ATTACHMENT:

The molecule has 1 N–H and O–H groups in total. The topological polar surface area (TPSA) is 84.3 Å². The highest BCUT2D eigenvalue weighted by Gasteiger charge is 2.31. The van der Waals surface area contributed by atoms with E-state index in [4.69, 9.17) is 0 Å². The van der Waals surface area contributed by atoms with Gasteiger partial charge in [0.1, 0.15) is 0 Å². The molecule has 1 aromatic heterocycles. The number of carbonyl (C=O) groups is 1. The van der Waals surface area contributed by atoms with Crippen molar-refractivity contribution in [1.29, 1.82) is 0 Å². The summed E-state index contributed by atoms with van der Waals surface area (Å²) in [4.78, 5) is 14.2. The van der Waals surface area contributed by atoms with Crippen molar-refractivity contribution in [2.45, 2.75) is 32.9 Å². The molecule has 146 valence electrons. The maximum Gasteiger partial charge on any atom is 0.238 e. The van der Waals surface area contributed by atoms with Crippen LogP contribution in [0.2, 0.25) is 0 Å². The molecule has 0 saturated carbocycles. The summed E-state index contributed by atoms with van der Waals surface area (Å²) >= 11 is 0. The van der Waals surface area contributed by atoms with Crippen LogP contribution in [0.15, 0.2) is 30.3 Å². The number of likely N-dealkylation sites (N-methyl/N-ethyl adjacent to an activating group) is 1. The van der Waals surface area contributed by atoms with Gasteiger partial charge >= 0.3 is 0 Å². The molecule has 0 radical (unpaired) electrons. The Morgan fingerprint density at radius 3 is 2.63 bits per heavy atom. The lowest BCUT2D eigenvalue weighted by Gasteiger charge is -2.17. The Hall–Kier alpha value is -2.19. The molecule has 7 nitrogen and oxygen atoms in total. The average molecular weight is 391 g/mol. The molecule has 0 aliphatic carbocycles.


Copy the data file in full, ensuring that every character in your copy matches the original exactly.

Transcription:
The molecule has 1 N–H and O–H groups in total. The topological polar surface area (TPSA) is 84.3 Å². The highest BCUT2D eigenvalue weighted by Gasteiger charge is 2.31. The van der Waals surface area contributed by atoms with E-state index in [4.69, 9.17) is 0 Å². The van der Waals surface area contributed by atoms with Gasteiger partial charge in [0.1, 0.15) is 0 Å². The molecule has 1 aromatic heterocycles. The number of carbonyl (C=O) groups is 1. The van der Waals surface area contributed by atoms with Crippen molar-refractivity contribution in [1.29, 1.82) is 0 Å². The summed E-state index contributed by atoms with van der Waals surface area (Å²) in [4.78, 5) is 14.2. The van der Waals surface area contributed by atoms with Crippen molar-refractivity contribution in [2.45, 2.75) is 32.9 Å². The molecule has 146 valence electrons. The maximum Gasteiger partial charge on any atom is 0.238 e. The van der Waals surface area contributed by atoms with Crippen LogP contribution in [0.2, 0.25) is 0 Å². The molecule has 0 saturated carbocycles. The summed E-state index contributed by atoms with van der Waals surface area (Å²) >= 11 is 0. The van der Waals surface area contributed by atoms with Crippen LogP contribution in [0.15, 0.2) is 30.3 Å². The number of likely N-dealkylation sites (N-methyl/N-ethyl adjacent to an activating group) is 1. The van der Waals surface area contributed by atoms with Gasteiger partial charge >= 0.3 is 0 Å². The molecule has 0 radical (unpaired) electrons. The Morgan fingerprint density at radius 3 is 2.63 bits per heavy atom. The lowest BCUT2D eigenvalue weighted by Gasteiger charge is -2.17. The Hall–Kier alpha value is -2.19. The molecule has 7 nitrogen and oxygen atoms in total. The average molecular weight is 391 g/mol. The molecule has 0 aliphatic carbocycles.